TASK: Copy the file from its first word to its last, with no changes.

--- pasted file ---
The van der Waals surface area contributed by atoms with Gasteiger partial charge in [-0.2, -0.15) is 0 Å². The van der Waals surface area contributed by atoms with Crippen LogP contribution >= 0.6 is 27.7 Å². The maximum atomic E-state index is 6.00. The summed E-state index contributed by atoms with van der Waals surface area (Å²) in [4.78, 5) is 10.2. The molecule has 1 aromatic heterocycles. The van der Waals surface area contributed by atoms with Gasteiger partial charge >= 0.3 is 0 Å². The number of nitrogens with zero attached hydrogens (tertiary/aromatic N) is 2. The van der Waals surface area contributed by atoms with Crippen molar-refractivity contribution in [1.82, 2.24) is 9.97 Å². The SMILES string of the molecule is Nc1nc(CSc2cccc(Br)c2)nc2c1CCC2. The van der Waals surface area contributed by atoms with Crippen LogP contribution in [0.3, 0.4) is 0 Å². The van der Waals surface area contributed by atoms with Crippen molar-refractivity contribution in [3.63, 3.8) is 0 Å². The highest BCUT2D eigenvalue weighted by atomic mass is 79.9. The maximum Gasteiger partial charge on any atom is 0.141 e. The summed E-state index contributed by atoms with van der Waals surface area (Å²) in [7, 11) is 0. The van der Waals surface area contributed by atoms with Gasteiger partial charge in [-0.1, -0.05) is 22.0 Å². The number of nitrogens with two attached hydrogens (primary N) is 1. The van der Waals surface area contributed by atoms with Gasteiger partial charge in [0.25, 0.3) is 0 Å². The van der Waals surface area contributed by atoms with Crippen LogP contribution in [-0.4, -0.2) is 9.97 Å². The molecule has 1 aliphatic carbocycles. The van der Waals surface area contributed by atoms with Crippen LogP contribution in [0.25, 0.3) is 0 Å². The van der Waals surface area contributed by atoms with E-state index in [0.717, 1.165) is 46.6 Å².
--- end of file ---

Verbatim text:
The van der Waals surface area contributed by atoms with Gasteiger partial charge in [-0.2, -0.15) is 0 Å². The van der Waals surface area contributed by atoms with Crippen LogP contribution >= 0.6 is 27.7 Å². The maximum atomic E-state index is 6.00. The summed E-state index contributed by atoms with van der Waals surface area (Å²) in [4.78, 5) is 10.2. The molecule has 1 aromatic heterocycles. The van der Waals surface area contributed by atoms with Gasteiger partial charge >= 0.3 is 0 Å². The number of nitrogens with zero attached hydrogens (tertiary/aromatic N) is 2. The van der Waals surface area contributed by atoms with Crippen molar-refractivity contribution in [1.82, 2.24) is 9.97 Å². The SMILES string of the molecule is Nc1nc(CSc2cccc(Br)c2)nc2c1CCC2. The van der Waals surface area contributed by atoms with Crippen LogP contribution in [0.3, 0.4) is 0 Å². The van der Waals surface area contributed by atoms with Crippen molar-refractivity contribution in [3.63, 3.8) is 0 Å². The highest BCUT2D eigenvalue weighted by atomic mass is 79.9. The maximum Gasteiger partial charge on any atom is 0.141 e. The summed E-state index contributed by atoms with van der Waals surface area (Å²) in [7, 11) is 0. The van der Waals surface area contributed by atoms with Gasteiger partial charge in [-0.1, -0.05) is 22.0 Å². The number of nitrogens with two attached hydrogens (primary N) is 1. The van der Waals surface area contributed by atoms with Gasteiger partial charge in [0.25, 0.3) is 0 Å². The van der Waals surface area contributed by atoms with Crippen LogP contribution in [-0.4, -0.2) is 9.97 Å². The molecule has 1 aliphatic carbocycles. The van der Waals surface area contributed by atoms with Crippen LogP contribution in [0.25, 0.3) is 0 Å². The van der Waals surface area contributed by atoms with E-state index in [0.717, 1.165) is 46.6 Å².